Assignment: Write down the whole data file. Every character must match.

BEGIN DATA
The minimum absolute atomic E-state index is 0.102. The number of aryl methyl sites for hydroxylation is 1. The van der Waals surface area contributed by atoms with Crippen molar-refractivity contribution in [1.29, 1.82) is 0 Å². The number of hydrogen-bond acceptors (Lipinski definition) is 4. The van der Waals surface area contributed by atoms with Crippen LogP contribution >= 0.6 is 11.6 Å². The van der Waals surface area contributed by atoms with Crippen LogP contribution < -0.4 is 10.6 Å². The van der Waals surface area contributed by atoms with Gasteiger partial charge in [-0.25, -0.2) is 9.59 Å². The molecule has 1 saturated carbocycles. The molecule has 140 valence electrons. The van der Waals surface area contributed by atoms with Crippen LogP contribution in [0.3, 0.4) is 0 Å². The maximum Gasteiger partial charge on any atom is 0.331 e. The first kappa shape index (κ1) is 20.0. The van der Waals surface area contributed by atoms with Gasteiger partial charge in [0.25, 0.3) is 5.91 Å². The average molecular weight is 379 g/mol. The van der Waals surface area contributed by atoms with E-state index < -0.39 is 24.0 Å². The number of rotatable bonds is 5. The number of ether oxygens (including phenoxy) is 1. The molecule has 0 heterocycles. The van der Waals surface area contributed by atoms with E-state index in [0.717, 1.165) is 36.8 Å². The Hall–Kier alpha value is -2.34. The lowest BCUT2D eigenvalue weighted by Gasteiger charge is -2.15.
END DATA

The minimum absolute atomic E-state index is 0.102. The number of aryl methyl sites for hydroxylation is 1. The van der Waals surface area contributed by atoms with Crippen molar-refractivity contribution in [1.29, 1.82) is 0 Å². The number of hydrogen-bond acceptors (Lipinski definition) is 4. The van der Waals surface area contributed by atoms with Crippen LogP contribution >= 0.6 is 11.6 Å². The van der Waals surface area contributed by atoms with Crippen LogP contribution < -0.4 is 10.6 Å². The van der Waals surface area contributed by atoms with Gasteiger partial charge in [-0.25, -0.2) is 9.59 Å². The molecule has 1 saturated carbocycles. The molecule has 140 valence electrons. The van der Waals surface area contributed by atoms with Crippen LogP contribution in [0.3, 0.4) is 0 Å². The maximum Gasteiger partial charge on any atom is 0.331 e. The first kappa shape index (κ1) is 20.0. The van der Waals surface area contributed by atoms with Gasteiger partial charge in [0.25, 0.3) is 5.91 Å². The average molecular weight is 379 g/mol. The van der Waals surface area contributed by atoms with E-state index < -0.39 is 24.0 Å². The number of rotatable bonds is 5. The number of ether oxygens (including phenoxy) is 1. The molecule has 0 heterocycles. The van der Waals surface area contributed by atoms with E-state index in [0.717, 1.165) is 36.8 Å². The Hall–Kier alpha value is -2.34. The lowest BCUT2D eigenvalue weighted by Gasteiger charge is -2.15.